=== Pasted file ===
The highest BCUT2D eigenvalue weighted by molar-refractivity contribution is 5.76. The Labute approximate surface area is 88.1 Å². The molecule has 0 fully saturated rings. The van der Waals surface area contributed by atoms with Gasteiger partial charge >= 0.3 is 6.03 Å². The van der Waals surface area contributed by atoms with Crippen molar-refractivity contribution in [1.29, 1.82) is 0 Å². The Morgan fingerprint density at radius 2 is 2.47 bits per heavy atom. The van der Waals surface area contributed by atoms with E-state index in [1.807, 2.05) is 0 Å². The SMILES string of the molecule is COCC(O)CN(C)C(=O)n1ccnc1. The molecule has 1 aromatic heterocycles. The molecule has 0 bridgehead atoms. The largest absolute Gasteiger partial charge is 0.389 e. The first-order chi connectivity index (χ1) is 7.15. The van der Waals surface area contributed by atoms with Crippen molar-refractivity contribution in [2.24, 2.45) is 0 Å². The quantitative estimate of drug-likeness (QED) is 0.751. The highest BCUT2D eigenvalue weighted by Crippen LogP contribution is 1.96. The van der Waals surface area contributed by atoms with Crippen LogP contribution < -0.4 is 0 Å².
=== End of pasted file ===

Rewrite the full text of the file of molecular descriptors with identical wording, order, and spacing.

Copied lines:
The highest BCUT2D eigenvalue weighted by molar-refractivity contribution is 5.76. The Labute approximate surface area is 88.1 Å². The molecule has 0 fully saturated rings. The van der Waals surface area contributed by atoms with Gasteiger partial charge >= 0.3 is 6.03 Å². The van der Waals surface area contributed by atoms with Crippen molar-refractivity contribution in [1.29, 1.82) is 0 Å². The Morgan fingerprint density at radius 2 is 2.47 bits per heavy atom. The van der Waals surface area contributed by atoms with E-state index in [1.807, 2.05) is 0 Å². The SMILES string of the molecule is COCC(O)CN(C)C(=O)n1ccnc1. The molecule has 1 aromatic heterocycles. The molecule has 0 bridgehead atoms. The largest absolute Gasteiger partial charge is 0.389 e. The first-order chi connectivity index (χ1) is 7.15. The van der Waals surface area contributed by atoms with Crippen molar-refractivity contribution in [2.24, 2.45) is 0 Å². The quantitative estimate of drug-likeness (QED) is 0.751. The highest BCUT2D eigenvalue weighted by Crippen LogP contribution is 1.96. The van der Waals surface area contributed by atoms with Crippen LogP contribution < -0.4 is 0 Å².